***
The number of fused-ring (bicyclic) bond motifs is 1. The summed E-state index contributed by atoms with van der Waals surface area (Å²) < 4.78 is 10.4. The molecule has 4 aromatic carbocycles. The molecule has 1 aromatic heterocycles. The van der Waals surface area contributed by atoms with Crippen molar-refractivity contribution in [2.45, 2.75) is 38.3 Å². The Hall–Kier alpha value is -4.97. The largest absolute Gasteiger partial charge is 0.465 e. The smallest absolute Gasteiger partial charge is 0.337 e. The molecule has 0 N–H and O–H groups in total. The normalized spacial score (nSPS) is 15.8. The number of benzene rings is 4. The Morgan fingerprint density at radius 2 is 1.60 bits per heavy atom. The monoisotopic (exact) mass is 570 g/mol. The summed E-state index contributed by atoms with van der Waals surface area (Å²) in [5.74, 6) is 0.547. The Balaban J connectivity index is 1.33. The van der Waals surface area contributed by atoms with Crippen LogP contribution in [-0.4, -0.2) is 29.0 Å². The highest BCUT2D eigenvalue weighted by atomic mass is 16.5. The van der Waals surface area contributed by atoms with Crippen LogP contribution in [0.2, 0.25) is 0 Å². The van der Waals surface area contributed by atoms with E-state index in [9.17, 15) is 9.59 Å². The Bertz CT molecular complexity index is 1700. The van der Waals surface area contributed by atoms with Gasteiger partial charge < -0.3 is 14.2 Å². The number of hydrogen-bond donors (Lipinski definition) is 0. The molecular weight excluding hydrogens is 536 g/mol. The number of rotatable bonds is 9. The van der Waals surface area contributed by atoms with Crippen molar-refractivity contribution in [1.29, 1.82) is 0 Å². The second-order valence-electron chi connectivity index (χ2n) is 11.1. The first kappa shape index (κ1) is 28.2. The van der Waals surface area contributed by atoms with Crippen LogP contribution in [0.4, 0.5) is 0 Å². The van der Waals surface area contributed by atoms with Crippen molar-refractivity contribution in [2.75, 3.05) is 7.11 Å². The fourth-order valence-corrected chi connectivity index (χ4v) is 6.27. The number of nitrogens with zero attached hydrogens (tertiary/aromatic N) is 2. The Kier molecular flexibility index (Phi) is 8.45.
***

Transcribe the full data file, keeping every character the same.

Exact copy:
The number of fused-ring (bicyclic) bond motifs is 1. The summed E-state index contributed by atoms with van der Waals surface area (Å²) < 4.78 is 10.4. The molecule has 4 aromatic carbocycles. The molecule has 1 aromatic heterocycles. The van der Waals surface area contributed by atoms with Crippen molar-refractivity contribution in [2.45, 2.75) is 38.3 Å². The Hall–Kier alpha value is -4.97. The largest absolute Gasteiger partial charge is 0.465 e. The smallest absolute Gasteiger partial charge is 0.337 e. The molecule has 0 N–H and O–H groups in total. The normalized spacial score (nSPS) is 15.8. The number of benzene rings is 4. The Morgan fingerprint density at radius 2 is 1.60 bits per heavy atom. The monoisotopic (exact) mass is 570 g/mol. The summed E-state index contributed by atoms with van der Waals surface area (Å²) in [5.74, 6) is 0.547. The Balaban J connectivity index is 1.33. The van der Waals surface area contributed by atoms with Crippen LogP contribution in [-0.4, -0.2) is 29.0 Å². The highest BCUT2D eigenvalue weighted by atomic mass is 16.5. The van der Waals surface area contributed by atoms with Crippen LogP contribution in [0.2, 0.25) is 0 Å². The van der Waals surface area contributed by atoms with E-state index in [9.17, 15) is 9.59 Å². The Bertz CT molecular complexity index is 1700. The van der Waals surface area contributed by atoms with Gasteiger partial charge < -0.3 is 14.2 Å². The number of hydrogen-bond donors (Lipinski definition) is 0. The molecular weight excluding hydrogens is 536 g/mol. The number of rotatable bonds is 9. The van der Waals surface area contributed by atoms with Crippen molar-refractivity contribution in [1.29, 1.82) is 0 Å². The second-order valence-electron chi connectivity index (χ2n) is 11.1. The first kappa shape index (κ1) is 28.2. The van der Waals surface area contributed by atoms with Crippen LogP contribution in [0.4, 0.5) is 0 Å². The van der Waals surface area contributed by atoms with Crippen molar-refractivity contribution in [2.75, 3.05) is 7.11 Å². The fourth-order valence-corrected chi connectivity index (χ4v) is 6.27. The number of nitrogens with zero attached hydrogens (tertiary/aromatic N) is 2. The Kier molecular flexibility index (Phi) is 8.45.